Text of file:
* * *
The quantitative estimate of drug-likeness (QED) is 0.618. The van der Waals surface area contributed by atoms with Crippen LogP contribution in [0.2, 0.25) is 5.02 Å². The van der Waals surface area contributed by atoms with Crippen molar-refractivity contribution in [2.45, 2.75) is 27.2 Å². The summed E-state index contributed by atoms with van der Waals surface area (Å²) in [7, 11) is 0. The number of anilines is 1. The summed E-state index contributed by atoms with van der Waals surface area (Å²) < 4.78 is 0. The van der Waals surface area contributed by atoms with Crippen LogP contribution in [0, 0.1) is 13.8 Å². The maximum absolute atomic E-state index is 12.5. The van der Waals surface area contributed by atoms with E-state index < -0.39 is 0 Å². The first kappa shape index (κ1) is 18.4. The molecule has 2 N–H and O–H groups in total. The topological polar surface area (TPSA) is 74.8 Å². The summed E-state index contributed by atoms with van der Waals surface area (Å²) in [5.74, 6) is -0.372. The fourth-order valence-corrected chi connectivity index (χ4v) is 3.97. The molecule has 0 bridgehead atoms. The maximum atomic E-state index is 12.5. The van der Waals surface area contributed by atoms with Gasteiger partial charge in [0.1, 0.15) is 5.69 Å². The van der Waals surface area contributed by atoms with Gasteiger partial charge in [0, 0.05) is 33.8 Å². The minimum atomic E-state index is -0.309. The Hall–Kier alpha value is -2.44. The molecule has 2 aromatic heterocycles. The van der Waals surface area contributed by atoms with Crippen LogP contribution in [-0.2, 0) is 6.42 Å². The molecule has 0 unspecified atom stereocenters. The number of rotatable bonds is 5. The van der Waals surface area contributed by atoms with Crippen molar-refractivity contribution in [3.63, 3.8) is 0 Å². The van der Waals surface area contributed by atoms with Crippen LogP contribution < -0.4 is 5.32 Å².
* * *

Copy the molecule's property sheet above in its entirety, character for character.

The quantitative estimate of drug-likeness (QED) is 0.618. The van der Waals surface area contributed by atoms with Crippen LogP contribution in [0.2, 0.25) is 5.02 Å². The van der Waals surface area contributed by atoms with Crippen molar-refractivity contribution in [2.45, 2.75) is 27.2 Å². The summed E-state index contributed by atoms with van der Waals surface area (Å²) in [7, 11) is 0. The number of anilines is 1. The summed E-state index contributed by atoms with van der Waals surface area (Å²) < 4.78 is 0. The van der Waals surface area contributed by atoms with Crippen LogP contribution in [0, 0.1) is 13.8 Å². The maximum absolute atomic E-state index is 12.5. The van der Waals surface area contributed by atoms with E-state index < -0.39 is 0 Å². The first kappa shape index (κ1) is 18.4. The molecule has 2 N–H and O–H groups in total. The topological polar surface area (TPSA) is 74.8 Å². The summed E-state index contributed by atoms with van der Waals surface area (Å²) in [5.74, 6) is -0.372. The fourth-order valence-corrected chi connectivity index (χ4v) is 3.97. The molecule has 0 bridgehead atoms. The maximum atomic E-state index is 12.5. The van der Waals surface area contributed by atoms with Gasteiger partial charge in [0.1, 0.15) is 5.69 Å². The van der Waals surface area contributed by atoms with Gasteiger partial charge in [0, 0.05) is 33.8 Å². The minimum atomic E-state index is -0.309. The Hall–Kier alpha value is -2.44. The molecule has 2 aromatic heterocycles. The van der Waals surface area contributed by atoms with Crippen LogP contribution in [-0.2, 0) is 6.42 Å². The molecule has 0 unspecified atom stereocenters. The number of rotatable bonds is 5. The van der Waals surface area contributed by atoms with Crippen molar-refractivity contribution in [3.63, 3.8) is 0 Å². The van der Waals surface area contributed by atoms with Crippen LogP contribution < -0.4 is 5.32 Å².